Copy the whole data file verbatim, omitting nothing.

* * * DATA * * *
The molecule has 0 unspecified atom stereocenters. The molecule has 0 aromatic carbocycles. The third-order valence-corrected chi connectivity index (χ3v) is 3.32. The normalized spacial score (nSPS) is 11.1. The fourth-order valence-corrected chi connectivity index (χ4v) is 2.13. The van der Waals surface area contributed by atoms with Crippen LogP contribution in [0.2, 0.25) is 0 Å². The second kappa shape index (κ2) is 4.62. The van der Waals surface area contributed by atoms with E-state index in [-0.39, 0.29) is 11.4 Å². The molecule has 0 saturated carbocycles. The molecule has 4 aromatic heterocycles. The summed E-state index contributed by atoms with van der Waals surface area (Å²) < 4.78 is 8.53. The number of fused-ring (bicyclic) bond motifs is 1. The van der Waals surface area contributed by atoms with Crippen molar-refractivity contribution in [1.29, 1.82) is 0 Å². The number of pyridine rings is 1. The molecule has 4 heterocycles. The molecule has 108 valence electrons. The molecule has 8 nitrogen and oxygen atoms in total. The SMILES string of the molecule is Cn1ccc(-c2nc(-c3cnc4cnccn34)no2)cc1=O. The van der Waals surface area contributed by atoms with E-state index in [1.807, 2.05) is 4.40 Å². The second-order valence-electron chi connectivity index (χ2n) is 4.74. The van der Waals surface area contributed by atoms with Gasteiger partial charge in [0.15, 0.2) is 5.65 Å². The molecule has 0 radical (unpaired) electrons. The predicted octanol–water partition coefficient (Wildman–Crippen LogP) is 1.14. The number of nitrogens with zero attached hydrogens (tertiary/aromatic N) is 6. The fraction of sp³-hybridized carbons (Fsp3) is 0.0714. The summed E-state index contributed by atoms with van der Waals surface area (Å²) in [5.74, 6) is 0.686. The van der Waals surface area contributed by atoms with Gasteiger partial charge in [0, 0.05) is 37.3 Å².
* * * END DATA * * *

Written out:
The molecule has 0 unspecified atom stereocenters. The molecule has 0 aromatic carbocycles. The third-order valence-corrected chi connectivity index (χ3v) is 3.32. The normalized spacial score (nSPS) is 11.1. The fourth-order valence-corrected chi connectivity index (χ4v) is 2.13. The van der Waals surface area contributed by atoms with Crippen LogP contribution in [0.2, 0.25) is 0 Å². The second kappa shape index (κ2) is 4.62. The van der Waals surface area contributed by atoms with E-state index in [-0.39, 0.29) is 11.4 Å². The molecule has 0 saturated carbocycles. The molecule has 4 aromatic heterocycles. The summed E-state index contributed by atoms with van der Waals surface area (Å²) < 4.78 is 8.53. The number of fused-ring (bicyclic) bond motifs is 1. The van der Waals surface area contributed by atoms with Crippen molar-refractivity contribution in [1.29, 1.82) is 0 Å². The number of pyridine rings is 1. The molecule has 4 heterocycles. The molecule has 108 valence electrons. The molecule has 8 nitrogen and oxygen atoms in total. The SMILES string of the molecule is Cn1ccc(-c2nc(-c3cnc4cnccn34)no2)cc1=O. The van der Waals surface area contributed by atoms with E-state index in [1.807, 2.05) is 4.40 Å². The second-order valence-electron chi connectivity index (χ2n) is 4.74. The van der Waals surface area contributed by atoms with Gasteiger partial charge in [0.15, 0.2) is 5.65 Å². The molecule has 0 radical (unpaired) electrons. The predicted octanol–water partition coefficient (Wildman–Crippen LogP) is 1.14. The number of nitrogens with zero attached hydrogens (tertiary/aromatic N) is 6. The fraction of sp³-hybridized carbons (Fsp3) is 0.0714. The summed E-state index contributed by atoms with van der Waals surface area (Å²) in [5.74, 6) is 0.686. The van der Waals surface area contributed by atoms with Gasteiger partial charge in [0, 0.05) is 37.3 Å².